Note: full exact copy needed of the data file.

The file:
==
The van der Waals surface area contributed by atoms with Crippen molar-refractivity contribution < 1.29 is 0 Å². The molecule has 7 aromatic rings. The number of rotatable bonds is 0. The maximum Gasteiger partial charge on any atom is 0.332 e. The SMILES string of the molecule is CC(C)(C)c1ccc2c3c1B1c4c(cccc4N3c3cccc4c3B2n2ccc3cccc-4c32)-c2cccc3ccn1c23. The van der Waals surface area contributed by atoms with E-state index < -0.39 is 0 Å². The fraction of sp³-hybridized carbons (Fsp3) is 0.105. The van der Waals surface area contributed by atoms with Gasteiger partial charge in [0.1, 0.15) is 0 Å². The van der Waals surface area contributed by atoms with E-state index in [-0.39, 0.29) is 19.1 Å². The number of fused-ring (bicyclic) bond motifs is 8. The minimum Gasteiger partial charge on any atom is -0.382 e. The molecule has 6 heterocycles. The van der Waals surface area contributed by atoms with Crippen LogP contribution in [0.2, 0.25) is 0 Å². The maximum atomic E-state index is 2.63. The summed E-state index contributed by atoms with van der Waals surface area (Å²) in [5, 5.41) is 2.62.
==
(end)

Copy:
The van der Waals surface area contributed by atoms with Crippen molar-refractivity contribution < 1.29 is 0 Å². The molecule has 7 aromatic rings. The number of rotatable bonds is 0. The maximum Gasteiger partial charge on any atom is 0.332 e. The SMILES string of the molecule is CC(C)(C)c1ccc2c3c1B1c4c(cccc4N3c3cccc4c3B2n2ccc3cccc-4c32)-c2cccc3ccn1c23. The van der Waals surface area contributed by atoms with E-state index < -0.39 is 0 Å². The fraction of sp³-hybridized carbons (Fsp3) is 0.105. The van der Waals surface area contributed by atoms with Gasteiger partial charge in [0.1, 0.15) is 0 Å². The van der Waals surface area contributed by atoms with E-state index in [-0.39, 0.29) is 19.1 Å². The number of fused-ring (bicyclic) bond motifs is 8. The minimum Gasteiger partial charge on any atom is -0.382 e. The molecule has 6 heterocycles. The van der Waals surface area contributed by atoms with Crippen LogP contribution in [0.2, 0.25) is 0 Å². The maximum atomic E-state index is 2.63. The summed E-state index contributed by atoms with van der Waals surface area (Å²) in [5, 5.41) is 2.62.